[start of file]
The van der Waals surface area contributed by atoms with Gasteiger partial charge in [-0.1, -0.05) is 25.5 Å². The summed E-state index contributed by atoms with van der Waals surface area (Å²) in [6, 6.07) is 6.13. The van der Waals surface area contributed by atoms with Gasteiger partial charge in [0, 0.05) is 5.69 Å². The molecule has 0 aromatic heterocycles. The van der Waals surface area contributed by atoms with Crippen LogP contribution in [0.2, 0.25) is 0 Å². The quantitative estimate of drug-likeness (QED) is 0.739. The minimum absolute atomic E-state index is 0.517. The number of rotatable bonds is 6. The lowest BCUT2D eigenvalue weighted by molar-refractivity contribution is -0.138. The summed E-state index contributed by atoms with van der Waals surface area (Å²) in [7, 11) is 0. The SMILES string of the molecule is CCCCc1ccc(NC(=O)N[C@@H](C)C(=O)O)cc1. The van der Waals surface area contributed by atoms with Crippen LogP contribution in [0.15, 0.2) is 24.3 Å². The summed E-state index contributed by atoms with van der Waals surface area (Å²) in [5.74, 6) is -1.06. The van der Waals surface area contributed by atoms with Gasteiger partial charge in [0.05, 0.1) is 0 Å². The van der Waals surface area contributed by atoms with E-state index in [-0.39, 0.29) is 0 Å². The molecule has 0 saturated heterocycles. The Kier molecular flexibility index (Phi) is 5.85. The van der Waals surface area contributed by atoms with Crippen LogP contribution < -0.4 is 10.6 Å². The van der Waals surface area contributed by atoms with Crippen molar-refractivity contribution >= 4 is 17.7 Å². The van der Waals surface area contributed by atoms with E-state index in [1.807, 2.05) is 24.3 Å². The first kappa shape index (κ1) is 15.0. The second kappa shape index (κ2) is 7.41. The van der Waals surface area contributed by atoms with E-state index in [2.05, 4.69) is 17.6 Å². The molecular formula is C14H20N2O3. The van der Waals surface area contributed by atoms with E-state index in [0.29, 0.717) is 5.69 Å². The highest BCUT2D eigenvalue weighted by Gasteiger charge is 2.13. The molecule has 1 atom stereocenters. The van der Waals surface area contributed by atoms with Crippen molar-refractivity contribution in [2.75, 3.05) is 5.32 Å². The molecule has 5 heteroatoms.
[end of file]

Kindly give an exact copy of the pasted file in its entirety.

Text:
The van der Waals surface area contributed by atoms with Gasteiger partial charge in [-0.1, -0.05) is 25.5 Å². The summed E-state index contributed by atoms with van der Waals surface area (Å²) in [6, 6.07) is 6.13. The van der Waals surface area contributed by atoms with Gasteiger partial charge in [0, 0.05) is 5.69 Å². The molecule has 0 aromatic heterocycles. The van der Waals surface area contributed by atoms with Crippen LogP contribution in [0.2, 0.25) is 0 Å². The quantitative estimate of drug-likeness (QED) is 0.739. The minimum absolute atomic E-state index is 0.517. The number of rotatable bonds is 6. The lowest BCUT2D eigenvalue weighted by molar-refractivity contribution is -0.138. The summed E-state index contributed by atoms with van der Waals surface area (Å²) in [7, 11) is 0. The SMILES string of the molecule is CCCCc1ccc(NC(=O)N[C@@H](C)C(=O)O)cc1. The van der Waals surface area contributed by atoms with Crippen LogP contribution in [0.15, 0.2) is 24.3 Å². The summed E-state index contributed by atoms with van der Waals surface area (Å²) in [5.74, 6) is -1.06. The van der Waals surface area contributed by atoms with Gasteiger partial charge in [0.05, 0.1) is 0 Å². The van der Waals surface area contributed by atoms with E-state index in [-0.39, 0.29) is 0 Å². The molecule has 0 saturated heterocycles. The Kier molecular flexibility index (Phi) is 5.85. The van der Waals surface area contributed by atoms with Crippen LogP contribution < -0.4 is 10.6 Å². The van der Waals surface area contributed by atoms with Crippen molar-refractivity contribution >= 4 is 17.7 Å². The van der Waals surface area contributed by atoms with E-state index in [1.807, 2.05) is 24.3 Å². The first kappa shape index (κ1) is 15.0. The second kappa shape index (κ2) is 7.41. The van der Waals surface area contributed by atoms with E-state index in [2.05, 4.69) is 17.6 Å². The molecular formula is C14H20N2O3. The van der Waals surface area contributed by atoms with E-state index in [0.29, 0.717) is 5.69 Å². The highest BCUT2D eigenvalue weighted by Gasteiger charge is 2.13. The molecule has 1 atom stereocenters. The van der Waals surface area contributed by atoms with Crippen molar-refractivity contribution in [2.75, 3.05) is 5.32 Å². The molecule has 5 heteroatoms.